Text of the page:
Reflecting Mirrors, East and West Enrico Boccaccini sheds new light on Mirrors for Princes, the pre-modern genre of advice literature for rulers. A popular genre in the societies that emerged from the Late Antique oecumene, Mirrors for Princes are considered here, for the first time, as a transcultural phenomenon that challenges the dichotomy of the Orient and the Occident. Traditionally, the historiographic tradition has viewed ‘European’ and ‘Middle Eastern’ Mirrors as distinct and incommensurable. Analyzing the contents and discourses in four Mirrors, ostensibly separated by space, time and language, Enrico Boccaccini convincingly draws out the surprising continuities between these texts, while also showing how they are embedded in their own historical, literary and political context.
Enrico Boccaccini, Ph.D., is a visiting postdoctoral fellow at the Orient Institute Beirut (OIB). He received his Ph.D. in 2020 from the Department of Arabic and Islamic studies at the University of Göttingen.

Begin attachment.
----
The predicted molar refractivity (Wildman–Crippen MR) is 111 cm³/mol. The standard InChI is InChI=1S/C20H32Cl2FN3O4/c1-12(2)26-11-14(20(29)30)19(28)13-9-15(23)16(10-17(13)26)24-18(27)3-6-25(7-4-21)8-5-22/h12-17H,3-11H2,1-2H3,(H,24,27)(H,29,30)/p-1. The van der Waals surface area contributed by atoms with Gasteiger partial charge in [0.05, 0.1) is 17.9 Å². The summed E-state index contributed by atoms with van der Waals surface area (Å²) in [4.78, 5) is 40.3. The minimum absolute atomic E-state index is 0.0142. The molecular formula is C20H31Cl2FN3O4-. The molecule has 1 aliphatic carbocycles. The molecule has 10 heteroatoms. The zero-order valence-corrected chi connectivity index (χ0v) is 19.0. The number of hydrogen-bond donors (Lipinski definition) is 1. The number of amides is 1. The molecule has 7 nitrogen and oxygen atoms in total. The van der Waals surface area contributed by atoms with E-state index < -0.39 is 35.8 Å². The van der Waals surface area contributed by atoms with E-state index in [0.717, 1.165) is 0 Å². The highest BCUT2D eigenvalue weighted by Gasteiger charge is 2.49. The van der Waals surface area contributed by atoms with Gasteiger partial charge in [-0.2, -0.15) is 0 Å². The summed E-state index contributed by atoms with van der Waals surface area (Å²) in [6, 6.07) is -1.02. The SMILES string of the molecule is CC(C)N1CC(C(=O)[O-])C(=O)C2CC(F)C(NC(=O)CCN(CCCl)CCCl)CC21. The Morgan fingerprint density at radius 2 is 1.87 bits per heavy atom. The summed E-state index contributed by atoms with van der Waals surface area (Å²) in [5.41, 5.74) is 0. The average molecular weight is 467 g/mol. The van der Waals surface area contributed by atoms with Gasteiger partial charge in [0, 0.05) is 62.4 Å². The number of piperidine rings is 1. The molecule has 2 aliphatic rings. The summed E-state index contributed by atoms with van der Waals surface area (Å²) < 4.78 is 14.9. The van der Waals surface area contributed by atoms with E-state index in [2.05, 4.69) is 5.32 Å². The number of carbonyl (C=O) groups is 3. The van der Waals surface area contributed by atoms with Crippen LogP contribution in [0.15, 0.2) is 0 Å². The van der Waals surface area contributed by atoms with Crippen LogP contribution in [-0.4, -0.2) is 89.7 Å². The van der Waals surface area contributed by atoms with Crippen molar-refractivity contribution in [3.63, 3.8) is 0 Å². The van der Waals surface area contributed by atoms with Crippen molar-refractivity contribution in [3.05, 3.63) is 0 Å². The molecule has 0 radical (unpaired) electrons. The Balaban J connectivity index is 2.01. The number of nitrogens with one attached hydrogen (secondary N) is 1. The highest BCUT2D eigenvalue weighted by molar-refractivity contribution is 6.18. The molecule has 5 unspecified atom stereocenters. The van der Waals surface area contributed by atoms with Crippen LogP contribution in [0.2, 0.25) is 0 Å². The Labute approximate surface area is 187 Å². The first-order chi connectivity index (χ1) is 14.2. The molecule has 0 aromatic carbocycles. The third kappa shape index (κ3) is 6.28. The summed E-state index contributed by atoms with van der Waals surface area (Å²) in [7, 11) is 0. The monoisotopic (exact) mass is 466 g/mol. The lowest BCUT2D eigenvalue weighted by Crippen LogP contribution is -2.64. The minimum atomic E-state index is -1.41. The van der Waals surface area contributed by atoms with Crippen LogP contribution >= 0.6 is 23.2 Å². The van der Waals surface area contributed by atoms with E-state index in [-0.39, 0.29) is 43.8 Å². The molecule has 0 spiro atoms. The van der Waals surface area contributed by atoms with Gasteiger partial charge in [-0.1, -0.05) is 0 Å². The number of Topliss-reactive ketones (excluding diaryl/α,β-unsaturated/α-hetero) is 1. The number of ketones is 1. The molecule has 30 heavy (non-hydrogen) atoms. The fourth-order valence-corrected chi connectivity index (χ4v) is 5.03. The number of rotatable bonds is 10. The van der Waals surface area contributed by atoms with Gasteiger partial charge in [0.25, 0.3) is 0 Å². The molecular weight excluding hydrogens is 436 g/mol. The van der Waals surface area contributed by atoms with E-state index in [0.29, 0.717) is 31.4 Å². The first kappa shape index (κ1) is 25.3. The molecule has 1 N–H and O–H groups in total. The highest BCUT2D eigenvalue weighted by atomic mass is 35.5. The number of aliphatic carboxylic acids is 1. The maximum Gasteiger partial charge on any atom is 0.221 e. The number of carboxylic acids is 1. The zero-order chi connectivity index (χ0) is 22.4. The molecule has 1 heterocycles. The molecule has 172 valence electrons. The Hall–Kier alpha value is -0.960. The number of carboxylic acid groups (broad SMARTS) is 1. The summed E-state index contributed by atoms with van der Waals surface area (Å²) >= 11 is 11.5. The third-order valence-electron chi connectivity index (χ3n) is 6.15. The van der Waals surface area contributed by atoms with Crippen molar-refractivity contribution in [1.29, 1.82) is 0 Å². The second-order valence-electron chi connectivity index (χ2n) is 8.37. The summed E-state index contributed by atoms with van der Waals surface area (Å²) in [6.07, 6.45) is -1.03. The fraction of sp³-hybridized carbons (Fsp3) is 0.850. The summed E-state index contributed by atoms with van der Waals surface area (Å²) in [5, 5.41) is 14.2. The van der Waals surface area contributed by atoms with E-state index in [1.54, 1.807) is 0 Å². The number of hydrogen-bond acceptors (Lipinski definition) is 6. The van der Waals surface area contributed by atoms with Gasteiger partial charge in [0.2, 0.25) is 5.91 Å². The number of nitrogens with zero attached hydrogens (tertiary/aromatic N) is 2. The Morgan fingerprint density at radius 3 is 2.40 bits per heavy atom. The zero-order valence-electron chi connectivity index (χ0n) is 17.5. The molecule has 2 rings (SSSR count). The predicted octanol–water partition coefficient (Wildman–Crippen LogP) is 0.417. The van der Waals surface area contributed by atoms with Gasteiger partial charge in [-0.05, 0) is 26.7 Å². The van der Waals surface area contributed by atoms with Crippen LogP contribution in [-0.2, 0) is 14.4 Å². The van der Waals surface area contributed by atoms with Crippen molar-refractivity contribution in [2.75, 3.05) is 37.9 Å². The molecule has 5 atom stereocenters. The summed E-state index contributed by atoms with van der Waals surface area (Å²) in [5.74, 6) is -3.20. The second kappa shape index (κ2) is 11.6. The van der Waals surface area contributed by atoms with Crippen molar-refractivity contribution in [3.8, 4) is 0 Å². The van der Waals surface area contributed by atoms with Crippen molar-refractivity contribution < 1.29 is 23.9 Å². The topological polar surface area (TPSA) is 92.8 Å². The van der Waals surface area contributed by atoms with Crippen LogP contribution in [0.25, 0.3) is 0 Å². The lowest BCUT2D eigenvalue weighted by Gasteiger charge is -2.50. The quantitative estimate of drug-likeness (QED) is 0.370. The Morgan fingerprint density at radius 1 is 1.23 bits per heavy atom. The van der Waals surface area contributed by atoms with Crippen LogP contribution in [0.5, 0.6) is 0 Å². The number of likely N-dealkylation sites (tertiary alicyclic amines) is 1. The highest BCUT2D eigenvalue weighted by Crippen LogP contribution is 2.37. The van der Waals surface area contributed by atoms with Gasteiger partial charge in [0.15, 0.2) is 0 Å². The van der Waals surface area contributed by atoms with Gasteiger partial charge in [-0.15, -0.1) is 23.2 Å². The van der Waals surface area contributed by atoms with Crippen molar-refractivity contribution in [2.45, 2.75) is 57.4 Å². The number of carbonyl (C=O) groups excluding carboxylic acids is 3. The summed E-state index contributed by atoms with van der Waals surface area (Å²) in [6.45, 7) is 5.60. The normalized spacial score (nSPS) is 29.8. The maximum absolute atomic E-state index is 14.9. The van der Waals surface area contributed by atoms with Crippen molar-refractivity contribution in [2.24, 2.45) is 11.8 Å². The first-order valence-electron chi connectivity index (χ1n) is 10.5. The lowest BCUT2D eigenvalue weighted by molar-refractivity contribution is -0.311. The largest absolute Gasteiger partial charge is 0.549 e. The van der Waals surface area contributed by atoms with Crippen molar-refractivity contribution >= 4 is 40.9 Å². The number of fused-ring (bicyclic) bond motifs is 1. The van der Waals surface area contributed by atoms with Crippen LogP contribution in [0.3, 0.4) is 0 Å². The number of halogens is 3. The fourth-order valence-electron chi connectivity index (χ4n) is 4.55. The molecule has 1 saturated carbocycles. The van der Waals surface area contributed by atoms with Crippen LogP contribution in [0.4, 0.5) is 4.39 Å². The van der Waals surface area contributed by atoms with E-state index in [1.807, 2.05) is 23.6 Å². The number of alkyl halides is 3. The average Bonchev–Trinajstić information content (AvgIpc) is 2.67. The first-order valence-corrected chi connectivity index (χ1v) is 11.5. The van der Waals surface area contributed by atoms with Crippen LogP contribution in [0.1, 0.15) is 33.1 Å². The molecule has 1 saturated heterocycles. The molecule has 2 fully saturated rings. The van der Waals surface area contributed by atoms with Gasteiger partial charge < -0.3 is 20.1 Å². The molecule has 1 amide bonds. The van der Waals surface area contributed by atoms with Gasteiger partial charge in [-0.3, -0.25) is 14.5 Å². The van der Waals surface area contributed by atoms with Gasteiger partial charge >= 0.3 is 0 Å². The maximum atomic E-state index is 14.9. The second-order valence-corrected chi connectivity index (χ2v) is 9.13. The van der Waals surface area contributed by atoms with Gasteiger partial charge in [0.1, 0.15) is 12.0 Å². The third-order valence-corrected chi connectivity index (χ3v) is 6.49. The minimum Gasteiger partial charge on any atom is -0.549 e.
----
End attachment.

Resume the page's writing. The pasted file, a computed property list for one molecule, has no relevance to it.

Acknowledgments Abbreviations Notes on Transliteration and Style
Approaching Mirrors for Princes 2
The Heritage of Late Antiquity 3
The Traditions 1
The Two Histories of Mirrors for Princes 2
Mirrors for Princes—A genre? 3
Transcending the Historiographic Divide
The Texts 1
Risāla to the Crown Prince 2
De institutione regia 3
Naṣīḥat al-mulūk 4
Castigos e documentos para bien vivir
The Advice 1
Traits of the Ideal Ruler 2
Roles of the Ideal Ruler
The Advisors 1
Constructing Advice 2
Negotiating with Power
The Transcultural Genre of Mirrors for Princes 2
In the Mirror and Beyond
Appendix Bibliography Index
Students and specialists of Middle Eastern Studies and comparative and world literature, as well as members of the general public interested in literature and cultural studies.